Tanya Lane fastlanefilm - Rating Grade: A - Watching horror films requires a certain degree of masochism, if you think about it. Why would anyone want to experience pure fear and terror? Yet something about that sensation is so deliciously awful. The first horror movie was released in 1896, and we’ve been paying people to scare the crap out of us ever since. When I saw the trailer for Get Out I wasn’t sold, but eventually the collective groundswell of enthusiasm swayed me and I began to look forward to it. Comedian/actor Jordan Peele (Keanu) does not disappoint, crafting a smart, unsettling film that taps into an undercurrent of fear unique to the Black experience.
Get Out features a young interracial couple, Chris (Daniel Kaluuya, Sicario) and Rose (Allison Williams, Girls). They are still in the honeymoon phase, and their differences haven’t caused any problems…yet. However, trouble looms when Rose decides it’s time to introduce Chris to her family, who is unaware that he is Black. Chris is sort of an everyman figure for Black audiences. His fears and vulnerabilities are our own. His experiences are relatable, both on a small and large scale. In one scene he is peppered with ignorant questions from Rose’s family and friends, as they expect him to speak on the entire Black experience rather than for himself. It’s clear that he is on display, regarded like an animal in a cage in one moment and like wild game in another. An insidious air of foreboding hangs over the film, creating a palpable sense of tension only heightened by the realism of Chris’ dread.
Why does this movie work? Quite frankly because White people can be scary. There are still parts of the country where the color of your skin can be a deadly liability. I know that Black men still have to be cognizant of their surroundings if they are in certain areas with a mate of a different race. I like that Get Out depicted many of the micro-aggressions with which we have to contend so often. Whenever Black folks attempt to engage in thoughtful discourse on such topics, we are often accused of playing the “race card,” and I think Peele deftly avoids this charge with tight, cogent writing, dramatizing these situations in a palatable yet jarring fashion. I hope that White audiences’ curiosity is piqued, as some are perhaps taken aback at the notion that they are the scary ones!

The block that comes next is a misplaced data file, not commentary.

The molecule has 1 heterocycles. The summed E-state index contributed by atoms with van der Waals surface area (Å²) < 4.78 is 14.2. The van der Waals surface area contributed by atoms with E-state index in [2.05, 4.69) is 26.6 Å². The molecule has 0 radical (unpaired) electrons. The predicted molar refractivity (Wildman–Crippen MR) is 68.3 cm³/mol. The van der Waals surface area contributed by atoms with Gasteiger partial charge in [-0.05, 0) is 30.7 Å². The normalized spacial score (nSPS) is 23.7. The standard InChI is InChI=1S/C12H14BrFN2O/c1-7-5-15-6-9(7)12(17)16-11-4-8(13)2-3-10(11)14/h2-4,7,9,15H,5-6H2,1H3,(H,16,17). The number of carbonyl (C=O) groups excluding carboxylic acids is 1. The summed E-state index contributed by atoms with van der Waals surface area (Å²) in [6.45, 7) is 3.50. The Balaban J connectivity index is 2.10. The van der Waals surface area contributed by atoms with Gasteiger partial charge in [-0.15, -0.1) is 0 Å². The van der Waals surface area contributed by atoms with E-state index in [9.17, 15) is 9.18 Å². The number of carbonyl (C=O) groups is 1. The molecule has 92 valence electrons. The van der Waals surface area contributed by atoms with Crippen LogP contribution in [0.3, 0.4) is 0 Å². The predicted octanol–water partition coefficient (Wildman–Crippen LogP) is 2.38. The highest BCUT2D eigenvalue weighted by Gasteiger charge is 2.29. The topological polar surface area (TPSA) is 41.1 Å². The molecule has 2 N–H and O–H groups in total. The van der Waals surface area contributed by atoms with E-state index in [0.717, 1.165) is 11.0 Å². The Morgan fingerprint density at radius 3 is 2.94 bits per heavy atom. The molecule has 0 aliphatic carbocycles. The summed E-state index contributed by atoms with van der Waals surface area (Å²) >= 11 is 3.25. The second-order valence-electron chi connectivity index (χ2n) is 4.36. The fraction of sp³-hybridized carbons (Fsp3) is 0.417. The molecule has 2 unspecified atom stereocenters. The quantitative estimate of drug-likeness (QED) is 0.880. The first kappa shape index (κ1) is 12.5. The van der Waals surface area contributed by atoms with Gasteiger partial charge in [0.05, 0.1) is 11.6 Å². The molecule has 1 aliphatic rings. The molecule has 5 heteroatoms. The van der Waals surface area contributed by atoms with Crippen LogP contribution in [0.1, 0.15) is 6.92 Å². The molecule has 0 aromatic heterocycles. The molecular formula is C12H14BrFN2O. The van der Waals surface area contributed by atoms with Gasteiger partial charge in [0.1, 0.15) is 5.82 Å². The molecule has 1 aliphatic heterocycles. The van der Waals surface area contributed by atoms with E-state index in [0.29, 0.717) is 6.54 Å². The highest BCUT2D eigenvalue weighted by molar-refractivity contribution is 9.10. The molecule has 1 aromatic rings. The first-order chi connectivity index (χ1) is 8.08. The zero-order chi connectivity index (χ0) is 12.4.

Horror isn’t my favorite genre, but good writing transcends category. Get Out didn’t resort to cheap thrills; instead Peele expertly tapped into the realism of his setting and subject matter. It reminded me of the classic horror films of the 70s and 80s, very atmospheric, complete with a perfectly disturbing score. At one point the film had notably garnered an astounding 100% fresh rating on Rotten Tomatoes, which is well deserved. I say that not because Get Out is the Movie of the Year, but because it works extremely well as a cinematic experience, and its structure and pacing were flawless. I’ve been fortunate over the past several months to have seen many diverse representations of Black film, and I hope the trend continues. The strength of any great movie starts with the story, and Peele’s got a winner on his hands.